Electrons on the nitrogen atom in pyrrole ARE included. We call those “delocalized” as they are a part of the resonance conjugation that we have in this molecule.
Finally, in the case of the sulfur in thiophene, we have one localized and one delocalized electron pair. So, we’ll include one of those and we won’t include the other one.
Thus, each of these three molecules has 6 electrons in the π-system. And just like in the case of benzene, they all fit the Hückel’s rule.
We can also see cases in which our atoms in the ring are charged. For instance, here I have the cyclopentadienyl anion, and tropylium cation. We’ll treat the carbanions exactly like the heteroatoms. Thus, in this case we are going to include the electron pair since the carbon with the negative charge does not have a π-bond.
In the case of the carbocations, a charge is the result of the empty p-orbital. And since that empty p-orbital is next to a π-bond, we can also include it in the resonance. However, since the orbital is empty, we’re not going to be adding any electrons to our count for it.
Thus, what we get is 6 and 6 for these two examples as well.
If we break any of the first three rules, the molecule is NON-aromatic. Therefore, it’s really important to check the rules in order. Because, if we break one of the first three rules, then it’s completely irrelevant how many electrons you have in the molecule.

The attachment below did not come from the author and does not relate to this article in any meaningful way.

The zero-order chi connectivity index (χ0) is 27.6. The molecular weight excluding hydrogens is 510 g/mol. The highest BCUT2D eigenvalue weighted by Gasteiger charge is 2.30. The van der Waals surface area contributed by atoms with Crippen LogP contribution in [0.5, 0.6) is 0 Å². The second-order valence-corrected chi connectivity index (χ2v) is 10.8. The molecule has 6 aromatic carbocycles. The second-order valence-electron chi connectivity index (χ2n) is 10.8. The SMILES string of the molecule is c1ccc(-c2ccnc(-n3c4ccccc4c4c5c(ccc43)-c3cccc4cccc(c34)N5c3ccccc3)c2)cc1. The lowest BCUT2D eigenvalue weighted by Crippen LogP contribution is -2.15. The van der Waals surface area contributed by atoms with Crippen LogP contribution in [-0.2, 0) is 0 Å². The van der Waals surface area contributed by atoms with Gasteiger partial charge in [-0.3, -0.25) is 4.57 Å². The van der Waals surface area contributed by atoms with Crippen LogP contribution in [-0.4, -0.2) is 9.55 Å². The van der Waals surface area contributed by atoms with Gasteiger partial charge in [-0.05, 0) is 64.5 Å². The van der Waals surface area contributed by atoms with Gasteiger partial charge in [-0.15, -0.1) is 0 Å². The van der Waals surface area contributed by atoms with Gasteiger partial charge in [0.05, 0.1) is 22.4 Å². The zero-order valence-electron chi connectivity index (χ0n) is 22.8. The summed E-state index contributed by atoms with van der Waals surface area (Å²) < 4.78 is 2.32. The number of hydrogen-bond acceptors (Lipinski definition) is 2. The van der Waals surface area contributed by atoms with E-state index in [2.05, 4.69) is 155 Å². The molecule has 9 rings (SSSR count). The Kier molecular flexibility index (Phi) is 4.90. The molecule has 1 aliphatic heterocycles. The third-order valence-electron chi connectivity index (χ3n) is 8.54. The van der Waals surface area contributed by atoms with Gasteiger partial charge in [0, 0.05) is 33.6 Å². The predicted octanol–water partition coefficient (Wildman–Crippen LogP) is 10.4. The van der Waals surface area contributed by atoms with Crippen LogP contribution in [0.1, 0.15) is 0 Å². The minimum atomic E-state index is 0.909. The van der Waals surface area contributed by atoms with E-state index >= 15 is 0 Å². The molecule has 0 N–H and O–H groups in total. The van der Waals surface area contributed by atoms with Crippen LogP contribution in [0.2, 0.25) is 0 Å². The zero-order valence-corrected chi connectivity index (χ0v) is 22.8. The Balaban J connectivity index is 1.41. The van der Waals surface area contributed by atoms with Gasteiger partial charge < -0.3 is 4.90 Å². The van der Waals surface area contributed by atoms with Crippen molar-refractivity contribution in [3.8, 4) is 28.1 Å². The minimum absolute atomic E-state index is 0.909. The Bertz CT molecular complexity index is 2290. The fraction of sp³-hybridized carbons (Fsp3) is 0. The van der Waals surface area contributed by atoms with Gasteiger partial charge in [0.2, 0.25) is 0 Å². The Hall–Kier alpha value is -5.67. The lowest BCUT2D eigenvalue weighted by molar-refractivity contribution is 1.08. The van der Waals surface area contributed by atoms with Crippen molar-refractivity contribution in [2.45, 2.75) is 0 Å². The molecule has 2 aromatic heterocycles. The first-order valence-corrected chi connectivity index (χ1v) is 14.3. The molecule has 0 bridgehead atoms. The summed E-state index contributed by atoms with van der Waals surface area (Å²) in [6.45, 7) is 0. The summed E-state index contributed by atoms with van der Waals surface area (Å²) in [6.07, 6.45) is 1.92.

This is a very common mistake I see many students make: they jump right the way into the electron counting and completely ignore the rest of the requirements. Be careful with those. Your instructor absolutely will give you examples on the exam that may have all necessary electrons but break one of the first three rules. And if my years of teaching organic chemistry count for anything, I am willing to bet that a lot of students will get caught by that. Many instructors, however, will tell you that you can assume the planarity. Which means that the requirement #2 will be true for all molecules in the set, or at least we’ll count them as such. In that case you still need to check that the molecule is indeed cyclic and fully conjugated before you do any electron counting.
Also, if your electron count gives you an odd number, which only happens in the case of radicals, it’s also going to be a non-aromatic compound. It’s a fairly rare test example as some classes don’t even cover radicals and their reactions till the end of the second semester. But it is still a fair game if you have already learned about the radicals in your course.
Finally, if we fit all the criteria but the electron count fits the 4n formula instead of the 4n+2 it’s an anti-aromatic compound. Notice, anti-aromatic and non-aromatic are NOT the same thing!
Aromatic compounds exhibit an abnormal stability compared to their open-chain (acyclic) versions. So, being aromatic is awesome. Molecules will typically do whatever it takes to become aromatic or maintain aromaticity. Aromatic conjugation also gives several unique chemical properties that we do not see in other types of molecules.
Anti-aromatic compounds are, on contrary, extremely unstable. Thus, being anti-aromatic compound is extremely unfavorable. As the matter of fact, vast majority of anti-aromatic compounds are too unstable to even be isolated and characterized via normal chemical tests. So, molecules will do whatever it takes not to be anti-aromatic.
In the meantime, the non-aromatic compounds… well, those are neither more nor less stable than the open-chain versions of those molecules. In other words, being non-aromatic is nothing special. It’s just a regular molecule. And unlike aromatic compounds, non-aromatic molecules don’t have any special chemical properties either.